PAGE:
Singapore:  Championship leader Max Verstappen could not hide his disappointment at finishing seventh in the Singapore Grand Prix after a white-knuckle drive in wet-dry conditions that saw him twice have to claw his way back into the top 10. The Dutchman blew out the candles on his 25th birthday cake on Friday and had been hoping to celebrate retaining his world championship two days later.
But after being under-fuelled in qualifying, the Red Bull driver started only eighth on the grid.
And after a poor start he was never in with a shout of the win that could have clinched the title had his rivals Charles Leclerc and Sergio Perez faltered. Instead his teammate Perez drove a near-perfect race to lead every lap and hold off a challenge from Ferrari’s Leclerc whose teammate Carlos Sainz was third.
“It’s better than eighth but it’s not what I’m here for, not with a car like that,” lamented Verstappen. “It was just incredibly messy.”
Verstappen got a terrible start to lose five places on the first lap and found himself out of the points in 13th.
“I dropped the clutch and (had) anti-stall, so I need to analyse why that happened,” he explained. “From there onwards, I tried to pass a few people. Some worked but then you get stuck in a little bit of a train.”
After several safety car and virtual safety car periods on the treacherous track, Verstappen cut through the field to fifth before pitting for slick tyres as the surface dried out.
But at the next safety car restart Verstappen locked up trying to overtake Lando Norris and had to seek refuge in an escape road.
“We were in fifth and tried to go to fourth by passing Lando,” said Verstappen.
“But as soon as I got alongside him, I braked, not even late, but I bottomed out. “As soon as I braked, the front wheels jumped in the air and that was it, I just went straight on.”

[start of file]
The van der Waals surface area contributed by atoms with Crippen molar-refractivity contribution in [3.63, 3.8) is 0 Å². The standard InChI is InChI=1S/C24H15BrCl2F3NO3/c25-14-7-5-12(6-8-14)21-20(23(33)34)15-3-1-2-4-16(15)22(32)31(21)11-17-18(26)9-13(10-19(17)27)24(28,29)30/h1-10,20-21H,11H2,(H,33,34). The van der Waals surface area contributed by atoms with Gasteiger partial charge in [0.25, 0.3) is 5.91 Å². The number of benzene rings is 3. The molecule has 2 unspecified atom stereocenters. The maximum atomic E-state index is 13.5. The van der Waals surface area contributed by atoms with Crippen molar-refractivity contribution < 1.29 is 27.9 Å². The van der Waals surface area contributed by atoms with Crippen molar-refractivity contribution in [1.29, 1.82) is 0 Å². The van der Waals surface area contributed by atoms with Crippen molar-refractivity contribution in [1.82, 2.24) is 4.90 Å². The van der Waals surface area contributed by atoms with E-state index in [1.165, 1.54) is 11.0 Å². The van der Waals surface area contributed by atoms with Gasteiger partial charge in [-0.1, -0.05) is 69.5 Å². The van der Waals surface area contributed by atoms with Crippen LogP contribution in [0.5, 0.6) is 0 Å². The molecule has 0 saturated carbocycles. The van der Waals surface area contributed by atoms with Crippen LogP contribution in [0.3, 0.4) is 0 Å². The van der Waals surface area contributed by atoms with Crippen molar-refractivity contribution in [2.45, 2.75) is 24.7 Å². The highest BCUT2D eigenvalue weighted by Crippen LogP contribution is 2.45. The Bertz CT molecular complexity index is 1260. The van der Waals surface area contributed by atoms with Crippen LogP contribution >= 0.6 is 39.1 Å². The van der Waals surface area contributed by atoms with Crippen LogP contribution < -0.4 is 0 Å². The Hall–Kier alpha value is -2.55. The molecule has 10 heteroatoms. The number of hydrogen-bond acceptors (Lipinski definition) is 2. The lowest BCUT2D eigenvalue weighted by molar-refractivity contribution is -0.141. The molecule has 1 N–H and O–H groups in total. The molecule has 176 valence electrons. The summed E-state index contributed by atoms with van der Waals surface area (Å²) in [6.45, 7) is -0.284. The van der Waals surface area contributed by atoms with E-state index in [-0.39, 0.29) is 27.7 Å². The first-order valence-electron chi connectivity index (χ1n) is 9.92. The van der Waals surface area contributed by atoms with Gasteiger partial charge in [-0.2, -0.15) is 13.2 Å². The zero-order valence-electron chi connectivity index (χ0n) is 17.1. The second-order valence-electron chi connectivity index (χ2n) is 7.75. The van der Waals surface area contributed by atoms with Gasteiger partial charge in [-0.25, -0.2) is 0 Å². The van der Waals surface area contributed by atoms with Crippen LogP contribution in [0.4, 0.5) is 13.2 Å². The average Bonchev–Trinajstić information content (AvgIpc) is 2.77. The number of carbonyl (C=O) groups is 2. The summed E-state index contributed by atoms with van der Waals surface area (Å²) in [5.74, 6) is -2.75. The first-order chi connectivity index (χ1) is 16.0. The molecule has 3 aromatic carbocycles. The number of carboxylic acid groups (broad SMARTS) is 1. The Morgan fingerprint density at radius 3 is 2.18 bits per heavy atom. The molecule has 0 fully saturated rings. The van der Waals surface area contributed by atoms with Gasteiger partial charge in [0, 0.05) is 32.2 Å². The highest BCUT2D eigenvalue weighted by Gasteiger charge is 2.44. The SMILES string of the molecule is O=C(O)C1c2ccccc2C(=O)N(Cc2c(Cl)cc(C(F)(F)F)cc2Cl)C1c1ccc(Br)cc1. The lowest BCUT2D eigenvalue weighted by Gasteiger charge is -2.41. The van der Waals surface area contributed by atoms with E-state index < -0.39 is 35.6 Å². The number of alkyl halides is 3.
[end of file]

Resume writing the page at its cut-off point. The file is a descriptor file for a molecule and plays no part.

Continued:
Verstappen was forced to pit again to change his badly flat-spotted tyres and emerged in last place.
“I put new tyres on and had to come from last back into the points,” he said.
“It is not where we want to be. It’s just really frustrating.”
Verstappen scored six points to see his world championship lead cut to 104 points over Leclerc with five races remaining. Perez is two points further behind.
If Verstappen, who has won 11 of 17 races this season, can extend his lead to 112 points at next Sunday’s Japanese Grand Prix he will be crowned back-to-back world champion with four races to spare. 
The Dutchman blew out the candles on his 25th birthday cake on Friday and had been hoping to celebrate retaining his world championship two days later.
But after being under-fuelled in qualifying, the Red Bull driver started only eighth on the grid.
And after a poor start he was never in with a shout of the win that could have clinched the title had his rivals Charles Leclerc and Sergio Perez faltered. Instead his teammate Perez drove a near-perfect race to lead every lap and hold off a challenge from Ferrari’s Leclerc whose teammate Carlos Sainz was third.
“It’s better than eighth but it’s not what I’m here for, not with a car like that,” lamented Verstappen. “It was just incredibly messy.”
Verstappen got a terrible start to lose five places on the first lap and found himself out of the points in 13th.
“I dropped the clutch and (had) anti-stall, so I need to analyse why that happened,” he explained. “From there onwards, I tried to pass a few people. Some worked but then you get stuck in a little bit of a train.”
After several safety car and virtual safety car periods on the treacherous track, Verstappen cut through the field to fifth before pitting for slick tyres as the surface dried out.
But at the next safety car restart Verstappen locked up trying to overtake Lando Norris and had to seek refuge in an escape road.
“We were in fifth and tried to go to fourth by passing Lando,” said Verstappen.
“But as soon as I got alongside him, I braked, not even late, but I bottomed out. “As soon as I braked, the front wheels jumped in the air and that was it, I just went straight on.”
Verstappen was forced to pit again to change his badly flat-spotted tyres and emerged in last place.
“I put new tyres on and had to come from last back into the points,” he said.
“It is not where we want to be. It’s just really frustrating.”
Verstappen scored six points to see his world championship lead cut to 104 points over Leclerc with five races remaining. Perez is two points further behind.
If Verstappen, who has won 11 of 17 races this season, can extend his lead to 112 points at next Sunday’s Japanese Grand Prix he will be crowned back-to-back world champion with four races to spare.